Interplay between dynamic heterogeneity and interfacial gradients in a model polymer film

AD Hartley and WF Drayer and A Ghanekarade and DS Simmons, JOURNAL OF CHEMICAL PHYSICS, 159, 204905 (2023).

DOI: 10.1063/5.0165650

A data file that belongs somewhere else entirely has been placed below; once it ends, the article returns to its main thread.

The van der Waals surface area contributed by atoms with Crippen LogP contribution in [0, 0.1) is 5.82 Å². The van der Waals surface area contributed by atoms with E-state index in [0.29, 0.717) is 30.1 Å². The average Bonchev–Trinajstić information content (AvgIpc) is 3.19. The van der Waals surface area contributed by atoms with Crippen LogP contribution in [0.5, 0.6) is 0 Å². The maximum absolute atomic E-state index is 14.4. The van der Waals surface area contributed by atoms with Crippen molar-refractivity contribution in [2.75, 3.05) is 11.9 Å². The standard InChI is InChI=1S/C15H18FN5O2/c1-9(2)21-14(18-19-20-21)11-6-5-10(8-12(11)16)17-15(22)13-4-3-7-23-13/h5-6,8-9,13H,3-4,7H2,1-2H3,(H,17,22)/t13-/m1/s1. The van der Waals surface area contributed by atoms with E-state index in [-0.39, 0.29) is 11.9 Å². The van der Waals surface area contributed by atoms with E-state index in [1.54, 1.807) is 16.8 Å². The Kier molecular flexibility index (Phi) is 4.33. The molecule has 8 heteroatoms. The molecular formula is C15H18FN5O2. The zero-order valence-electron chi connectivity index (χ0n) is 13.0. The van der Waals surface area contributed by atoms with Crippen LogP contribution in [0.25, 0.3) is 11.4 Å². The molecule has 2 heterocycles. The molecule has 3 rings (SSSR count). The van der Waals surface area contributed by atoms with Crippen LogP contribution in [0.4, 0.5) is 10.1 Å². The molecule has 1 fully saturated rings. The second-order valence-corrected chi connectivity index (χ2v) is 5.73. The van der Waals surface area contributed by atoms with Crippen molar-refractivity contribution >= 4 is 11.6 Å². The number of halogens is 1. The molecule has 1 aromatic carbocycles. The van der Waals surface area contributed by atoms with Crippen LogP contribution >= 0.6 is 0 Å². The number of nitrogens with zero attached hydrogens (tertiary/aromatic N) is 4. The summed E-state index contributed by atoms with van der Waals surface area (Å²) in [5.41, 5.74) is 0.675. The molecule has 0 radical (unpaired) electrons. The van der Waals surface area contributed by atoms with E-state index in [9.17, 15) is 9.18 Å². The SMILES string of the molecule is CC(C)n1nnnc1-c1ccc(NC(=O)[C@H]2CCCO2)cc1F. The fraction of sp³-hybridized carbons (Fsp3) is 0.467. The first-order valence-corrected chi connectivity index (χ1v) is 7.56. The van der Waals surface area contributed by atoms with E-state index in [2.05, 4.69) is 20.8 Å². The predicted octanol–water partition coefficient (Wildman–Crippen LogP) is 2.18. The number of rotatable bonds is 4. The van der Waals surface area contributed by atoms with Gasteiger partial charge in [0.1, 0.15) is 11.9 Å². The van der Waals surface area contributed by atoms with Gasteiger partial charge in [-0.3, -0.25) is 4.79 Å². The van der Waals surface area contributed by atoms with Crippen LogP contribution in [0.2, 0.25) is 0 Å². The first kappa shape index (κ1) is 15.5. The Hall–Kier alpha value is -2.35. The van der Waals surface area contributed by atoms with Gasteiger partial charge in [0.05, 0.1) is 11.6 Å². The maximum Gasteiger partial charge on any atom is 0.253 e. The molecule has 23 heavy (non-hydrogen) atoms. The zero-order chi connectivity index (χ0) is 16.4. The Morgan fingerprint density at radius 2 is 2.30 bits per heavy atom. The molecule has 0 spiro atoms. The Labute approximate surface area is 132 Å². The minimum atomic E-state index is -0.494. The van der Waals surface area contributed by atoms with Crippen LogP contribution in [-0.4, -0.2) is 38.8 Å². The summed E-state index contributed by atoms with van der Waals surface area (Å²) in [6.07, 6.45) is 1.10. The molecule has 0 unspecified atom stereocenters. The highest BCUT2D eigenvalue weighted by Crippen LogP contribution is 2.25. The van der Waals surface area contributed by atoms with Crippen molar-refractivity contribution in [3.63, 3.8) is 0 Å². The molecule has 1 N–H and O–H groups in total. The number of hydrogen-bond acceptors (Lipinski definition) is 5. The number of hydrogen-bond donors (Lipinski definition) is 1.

Glass-forming liquids exhibit long-lived, spatially correlated dynamical heterogeneity, in which some nm-scale regions in the fluid relax more slowly than others. In the nanoscale vicinity of an interface, glass- formers also exhibit the emergence of massive interfacial gradients in glass transition temperature Tg and relaxation time tau. Both of these forms of heterogeneity have a major impact on material properties. Nevertheless, their interplay has remained poorly understood. Here, we employ molecular dynamics simulations of polymer thin films in the isoconfigurational ensemble in order to probe how bulk dynamic heterogeneity alters and is altered by the large gradient in dynamics at the surface of a glass-forming liquid. Results indicate that the tau spectrum at the surface is broader than in the bulk despite being shifted to shorter times, and yet it is less spatially correlated. This is distinct from the bulk, where the tau distribution becomes broader and more spatially organized as the mean tau increases. We also find that surface gradients in slow dynamics extend further into the film than those in fast dynamics-a result with implications for how distinct properties are perturbed near an interface. None of these features track locally with changes in the heterogeneity of caging scale, emphasizing the local disconnect between these quantities near interfaces. These results are at odds with conceptions of the surface as reflecting simply a higher "rheological temperature" than the bulk, instead pointing to a complex interplay between bulk dynamic heterogeneity and spatially organized dynamical gradients at interfaces in glass-forming liquids.

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